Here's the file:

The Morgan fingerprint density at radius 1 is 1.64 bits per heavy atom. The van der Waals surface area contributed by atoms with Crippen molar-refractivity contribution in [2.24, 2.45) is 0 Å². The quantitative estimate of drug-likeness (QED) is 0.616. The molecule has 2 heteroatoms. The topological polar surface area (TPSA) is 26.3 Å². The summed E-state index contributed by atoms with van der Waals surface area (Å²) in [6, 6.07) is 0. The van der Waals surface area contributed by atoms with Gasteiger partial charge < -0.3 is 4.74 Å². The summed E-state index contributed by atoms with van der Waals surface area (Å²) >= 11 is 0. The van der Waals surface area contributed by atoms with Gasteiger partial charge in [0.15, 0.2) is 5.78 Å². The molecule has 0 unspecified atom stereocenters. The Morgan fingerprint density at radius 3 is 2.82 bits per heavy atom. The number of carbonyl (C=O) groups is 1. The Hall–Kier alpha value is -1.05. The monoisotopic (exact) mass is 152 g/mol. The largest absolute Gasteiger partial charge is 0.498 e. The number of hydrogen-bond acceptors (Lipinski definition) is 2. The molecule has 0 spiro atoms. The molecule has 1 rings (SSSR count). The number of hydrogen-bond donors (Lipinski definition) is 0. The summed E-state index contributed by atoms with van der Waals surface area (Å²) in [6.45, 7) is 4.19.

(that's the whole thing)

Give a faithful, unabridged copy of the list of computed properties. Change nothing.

The Morgan fingerprint density at radius 1 is 1.64 bits per heavy atom. The van der Waals surface area contributed by atoms with Crippen molar-refractivity contribution in [2.24, 2.45) is 0 Å². The quantitative estimate of drug-likeness (QED) is 0.616. The molecule has 2 heteroatoms. The topological polar surface area (TPSA) is 26.3 Å². The summed E-state index contributed by atoms with van der Waals surface area (Å²) in [6, 6.07) is 0. The van der Waals surface area contributed by atoms with Gasteiger partial charge < -0.3 is 4.74 Å². The summed E-state index contributed by atoms with van der Waals surface area (Å²) >= 11 is 0. The van der Waals surface area contributed by atoms with Gasteiger partial charge in [0.15, 0.2) is 5.78 Å². The molecule has 0 unspecified atom stereocenters. The Morgan fingerprint density at radius 3 is 2.82 bits per heavy atom. The number of carbonyl (C=O) groups is 1. The Hall–Kier alpha value is -1.05. The monoisotopic (exact) mass is 152 g/mol. The largest absolute Gasteiger partial charge is 0.498 e. The number of hydrogen-bond acceptors (Lipinski definition) is 2. The molecule has 0 spiro atoms. The molecule has 1 rings (SSSR count). The number of hydrogen-bond donors (Lipinski definition) is 0. The summed E-state index contributed by atoms with van der Waals surface area (Å²) in [6.45, 7) is 4.19.